Imitation may be the sincerest form of flattery, but it can also be the easiest way to make a buck. That’s the primary motivation for camouflaging within an already-established brand: Sunbucks, McDowell’s, and Mountain Lightening all rely on brand recognition – of a brand that isn’t their own. While ASM Journals are by no means the only imitated journals, the well-established credibility of the journals published by ASM makes them an easy target for unscrupulous publishers.
An invitation to submit to the Journal of Bacteriology, for example, may have a subscript or footnote clarifying the full journal title to be “Academic Journal of Bacteriology and Advanced Sciences Online,” as illustrated in an article from the June Microbe Magazine by Robert Hunziker, Jr, of Dunner Law PLLC. A busy reader might skim over the footnote and take the invitation at face value – and believe themselves to be submitting to a century-old credible publisher.
The term predatory publishing comes in part from the use of tricky titles meant to deceive authors and readers alike, and in part from the high-throughput, low-quality manuscripts produced by these outlets. Such publishers hope to issue large numbers of manuscripts without strong consideration of scientific quality, and therefore use minimal peer review standards. They are also willing to publish duplicate data sets, directly plagiarized content, or add non-involved authors, which act in direct opposition to scientific publishing ethics. Those most at risk for falling prey to these tactics are young scientists at the onset of their careers, or scientists publishing in a field tangential to their own, where the author may not be familiar with well-reputed journal titles.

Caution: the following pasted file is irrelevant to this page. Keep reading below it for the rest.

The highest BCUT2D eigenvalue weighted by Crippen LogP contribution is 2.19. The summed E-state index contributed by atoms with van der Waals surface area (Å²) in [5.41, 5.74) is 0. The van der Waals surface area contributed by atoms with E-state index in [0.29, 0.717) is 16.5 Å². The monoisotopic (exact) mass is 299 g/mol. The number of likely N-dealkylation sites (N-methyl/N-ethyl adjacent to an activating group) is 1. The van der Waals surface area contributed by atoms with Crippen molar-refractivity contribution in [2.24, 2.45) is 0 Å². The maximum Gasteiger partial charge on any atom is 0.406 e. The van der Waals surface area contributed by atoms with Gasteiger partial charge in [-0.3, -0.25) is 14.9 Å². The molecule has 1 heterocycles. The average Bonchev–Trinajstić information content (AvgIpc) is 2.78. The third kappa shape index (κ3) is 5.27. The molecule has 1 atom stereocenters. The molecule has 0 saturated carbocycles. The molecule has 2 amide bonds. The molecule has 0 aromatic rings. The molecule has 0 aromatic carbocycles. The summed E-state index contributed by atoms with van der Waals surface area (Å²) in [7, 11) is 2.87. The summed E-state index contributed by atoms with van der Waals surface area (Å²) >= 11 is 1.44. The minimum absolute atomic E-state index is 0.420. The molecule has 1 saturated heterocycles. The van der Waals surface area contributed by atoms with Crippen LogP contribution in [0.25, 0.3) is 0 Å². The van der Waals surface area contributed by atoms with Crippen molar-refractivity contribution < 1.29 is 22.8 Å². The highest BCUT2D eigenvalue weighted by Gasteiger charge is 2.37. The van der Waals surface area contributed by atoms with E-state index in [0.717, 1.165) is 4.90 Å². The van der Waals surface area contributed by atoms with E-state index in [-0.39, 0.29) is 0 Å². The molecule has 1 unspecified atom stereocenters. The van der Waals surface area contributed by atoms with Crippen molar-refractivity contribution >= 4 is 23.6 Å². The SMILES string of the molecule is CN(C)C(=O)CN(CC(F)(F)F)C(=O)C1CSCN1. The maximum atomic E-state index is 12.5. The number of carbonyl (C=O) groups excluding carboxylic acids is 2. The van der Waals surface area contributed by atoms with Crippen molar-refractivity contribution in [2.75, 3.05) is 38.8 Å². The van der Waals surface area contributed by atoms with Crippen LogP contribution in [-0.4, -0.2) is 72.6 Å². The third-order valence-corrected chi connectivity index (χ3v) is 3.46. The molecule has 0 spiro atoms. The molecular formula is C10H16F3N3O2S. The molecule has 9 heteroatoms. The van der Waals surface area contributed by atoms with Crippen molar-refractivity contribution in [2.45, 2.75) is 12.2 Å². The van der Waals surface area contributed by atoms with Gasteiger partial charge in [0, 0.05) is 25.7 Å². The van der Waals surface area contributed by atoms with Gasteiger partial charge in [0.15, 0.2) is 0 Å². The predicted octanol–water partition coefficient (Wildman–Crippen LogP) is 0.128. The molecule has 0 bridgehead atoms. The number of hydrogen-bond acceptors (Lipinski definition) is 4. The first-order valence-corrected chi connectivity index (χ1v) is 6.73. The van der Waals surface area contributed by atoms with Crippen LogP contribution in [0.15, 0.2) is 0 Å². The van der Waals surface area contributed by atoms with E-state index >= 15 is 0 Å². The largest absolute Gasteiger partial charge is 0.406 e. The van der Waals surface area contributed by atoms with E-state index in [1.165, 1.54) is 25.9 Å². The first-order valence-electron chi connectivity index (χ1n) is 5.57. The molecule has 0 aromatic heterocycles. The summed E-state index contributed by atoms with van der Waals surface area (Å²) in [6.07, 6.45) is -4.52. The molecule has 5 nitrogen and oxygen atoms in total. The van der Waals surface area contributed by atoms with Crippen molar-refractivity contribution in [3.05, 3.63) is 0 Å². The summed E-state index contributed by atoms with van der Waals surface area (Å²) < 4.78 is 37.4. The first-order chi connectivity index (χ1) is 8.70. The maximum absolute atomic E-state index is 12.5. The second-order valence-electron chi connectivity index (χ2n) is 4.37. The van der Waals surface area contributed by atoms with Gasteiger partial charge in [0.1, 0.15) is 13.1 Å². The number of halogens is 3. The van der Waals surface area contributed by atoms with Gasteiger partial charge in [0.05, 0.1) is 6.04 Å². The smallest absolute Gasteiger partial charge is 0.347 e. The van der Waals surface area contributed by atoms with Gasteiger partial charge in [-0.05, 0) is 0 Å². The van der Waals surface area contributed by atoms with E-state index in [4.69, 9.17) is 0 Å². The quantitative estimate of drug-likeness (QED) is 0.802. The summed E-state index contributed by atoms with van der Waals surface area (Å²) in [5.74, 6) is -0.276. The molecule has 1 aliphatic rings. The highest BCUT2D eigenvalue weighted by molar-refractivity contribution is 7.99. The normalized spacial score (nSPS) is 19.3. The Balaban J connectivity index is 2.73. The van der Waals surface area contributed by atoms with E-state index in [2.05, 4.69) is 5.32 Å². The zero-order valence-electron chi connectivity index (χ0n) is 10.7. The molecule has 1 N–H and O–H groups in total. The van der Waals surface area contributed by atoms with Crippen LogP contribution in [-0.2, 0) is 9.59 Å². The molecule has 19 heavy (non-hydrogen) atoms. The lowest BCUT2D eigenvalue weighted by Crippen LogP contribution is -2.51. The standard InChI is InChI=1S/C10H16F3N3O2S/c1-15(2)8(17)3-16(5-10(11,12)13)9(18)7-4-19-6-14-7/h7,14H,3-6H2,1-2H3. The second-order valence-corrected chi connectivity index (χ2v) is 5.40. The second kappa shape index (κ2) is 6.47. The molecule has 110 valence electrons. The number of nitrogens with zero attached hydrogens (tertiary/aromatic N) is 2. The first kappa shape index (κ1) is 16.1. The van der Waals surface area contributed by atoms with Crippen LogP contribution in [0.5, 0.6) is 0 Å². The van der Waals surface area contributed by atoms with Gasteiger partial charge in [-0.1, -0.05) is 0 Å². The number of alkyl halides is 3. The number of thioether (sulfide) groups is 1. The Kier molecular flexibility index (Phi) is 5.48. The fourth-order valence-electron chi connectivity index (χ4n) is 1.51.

In a now-infamous test of several predatory publishers, John Bohannon submitted a deliberately poor study to a number of open-access publishers. The fact that 60% of the journals accepted the manuscript demonstrates the willingness of these outfits to publish manuscripts from all researchers able to pay the often-expensive publication fees (which may not be explained until after manuscript acceptance). (mBiosphere spoke with EIC Arturo Casadevall after the Bohannon manuscript was rejected by mBio.)
Hunziker explains the best defense is a good offense and advises ASM members and scientists alike to be vigilant against such practices. And though the number of predatory journal articles has increased nearly eightfold in four years, authors need not avoid open-access journals altogether. Many established publishers are creating freely available options under Creative Commons licensure, such as mBio, mSphere, and mSystems here at ASM; these journals demonstrate that open-access and high-caliber science can go hand-in-hand to benefit both science and scientists.
-- Julie Wolf